December 1982
Volume 23, Issue 6
Articles  |   December 1982
Abnormal retinal projections in cats with the Chediak-Higashi syndrome.
Investigative Ophthalmology & Visual Science December 1982, Vol.23, 798-801. doi:
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      D Creel, L L Collier, A G Leventhal, J W Conlee, D J Prieur; Abnormal retinal projections in cats with the Chediak-Higashi syndrome.. Invest. Ophthalmol. Vis. Sci. 1982;23(6):798-801.

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      © ARVO (1962-2015); The Authors (2016-present)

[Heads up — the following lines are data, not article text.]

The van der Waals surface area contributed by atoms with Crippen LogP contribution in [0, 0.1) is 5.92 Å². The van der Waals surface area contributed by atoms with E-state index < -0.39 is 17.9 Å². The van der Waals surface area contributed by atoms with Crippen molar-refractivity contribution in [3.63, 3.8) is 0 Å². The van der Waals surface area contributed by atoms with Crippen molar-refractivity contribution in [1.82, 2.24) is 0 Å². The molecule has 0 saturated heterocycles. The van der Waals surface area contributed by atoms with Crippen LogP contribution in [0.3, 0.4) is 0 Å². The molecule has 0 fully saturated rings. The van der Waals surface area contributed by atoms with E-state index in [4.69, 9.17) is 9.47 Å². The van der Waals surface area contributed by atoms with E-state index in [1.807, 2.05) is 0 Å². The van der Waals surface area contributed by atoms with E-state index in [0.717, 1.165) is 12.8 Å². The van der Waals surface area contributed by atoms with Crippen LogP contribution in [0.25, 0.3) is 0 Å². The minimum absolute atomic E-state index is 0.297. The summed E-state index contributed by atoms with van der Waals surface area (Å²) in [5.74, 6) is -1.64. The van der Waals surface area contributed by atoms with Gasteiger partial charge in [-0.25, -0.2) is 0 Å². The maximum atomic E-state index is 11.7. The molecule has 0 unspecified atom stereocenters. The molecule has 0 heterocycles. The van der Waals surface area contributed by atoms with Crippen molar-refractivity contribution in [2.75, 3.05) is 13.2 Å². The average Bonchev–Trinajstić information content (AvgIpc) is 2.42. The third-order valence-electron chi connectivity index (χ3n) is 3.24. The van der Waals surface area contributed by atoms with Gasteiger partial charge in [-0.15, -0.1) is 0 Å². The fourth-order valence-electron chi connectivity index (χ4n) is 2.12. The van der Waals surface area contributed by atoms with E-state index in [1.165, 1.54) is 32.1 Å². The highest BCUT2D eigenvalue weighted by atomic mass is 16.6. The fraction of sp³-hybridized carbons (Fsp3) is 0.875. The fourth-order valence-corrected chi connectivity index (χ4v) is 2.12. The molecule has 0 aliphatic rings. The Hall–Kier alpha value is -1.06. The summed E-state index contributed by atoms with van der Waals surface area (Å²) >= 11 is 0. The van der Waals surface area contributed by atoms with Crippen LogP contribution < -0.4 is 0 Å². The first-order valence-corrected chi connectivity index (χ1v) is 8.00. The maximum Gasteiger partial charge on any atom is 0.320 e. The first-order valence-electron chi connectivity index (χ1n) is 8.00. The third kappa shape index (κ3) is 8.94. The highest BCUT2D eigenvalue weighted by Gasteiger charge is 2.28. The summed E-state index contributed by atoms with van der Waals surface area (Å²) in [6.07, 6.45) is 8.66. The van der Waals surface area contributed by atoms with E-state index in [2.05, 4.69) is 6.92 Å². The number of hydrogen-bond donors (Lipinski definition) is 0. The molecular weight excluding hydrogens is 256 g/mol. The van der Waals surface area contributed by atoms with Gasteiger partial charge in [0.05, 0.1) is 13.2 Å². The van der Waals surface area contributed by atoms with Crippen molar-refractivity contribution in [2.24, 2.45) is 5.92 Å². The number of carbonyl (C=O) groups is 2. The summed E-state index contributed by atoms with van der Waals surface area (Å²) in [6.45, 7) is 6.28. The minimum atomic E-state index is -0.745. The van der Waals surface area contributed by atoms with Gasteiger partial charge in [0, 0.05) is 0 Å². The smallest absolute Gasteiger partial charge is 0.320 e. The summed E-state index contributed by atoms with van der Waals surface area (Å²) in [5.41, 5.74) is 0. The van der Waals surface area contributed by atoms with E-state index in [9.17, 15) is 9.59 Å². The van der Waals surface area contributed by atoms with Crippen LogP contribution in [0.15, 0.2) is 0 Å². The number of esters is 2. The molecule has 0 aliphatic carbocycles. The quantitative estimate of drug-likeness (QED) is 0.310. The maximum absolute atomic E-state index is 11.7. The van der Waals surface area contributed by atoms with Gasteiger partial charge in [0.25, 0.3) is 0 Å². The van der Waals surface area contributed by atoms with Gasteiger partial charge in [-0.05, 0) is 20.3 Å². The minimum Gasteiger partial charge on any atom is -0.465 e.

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The Chediak-Higashi syndrome (CHS) occurs in mammals, including humans and cats. The CHS is characterized by decreased oculocutaneous pigmentation, enlarged cytoplasmic granules, increased susceptibility to infections, and a hemorrhagic tendency. Ocular anomalies include pale irides and albinotic or subalbinotic fundi. Cats with CHS also have photophobia and prolonged postrotatory nystagmus. Since hypopigmentation of the pigment epithelium is correlated with misrouting of retinal ganglion cells in mammals, visual projections of CHS cats were examined by autoradiographic techniques to determine whether they exhibit abnormal retinogeniculate projections. In CHS cats, misrouted optic projections fragment layer A1 of the dorsal lateral geniculate nucleus into several islands, similar to the disruption of this lamina reported in the Siamese cat.


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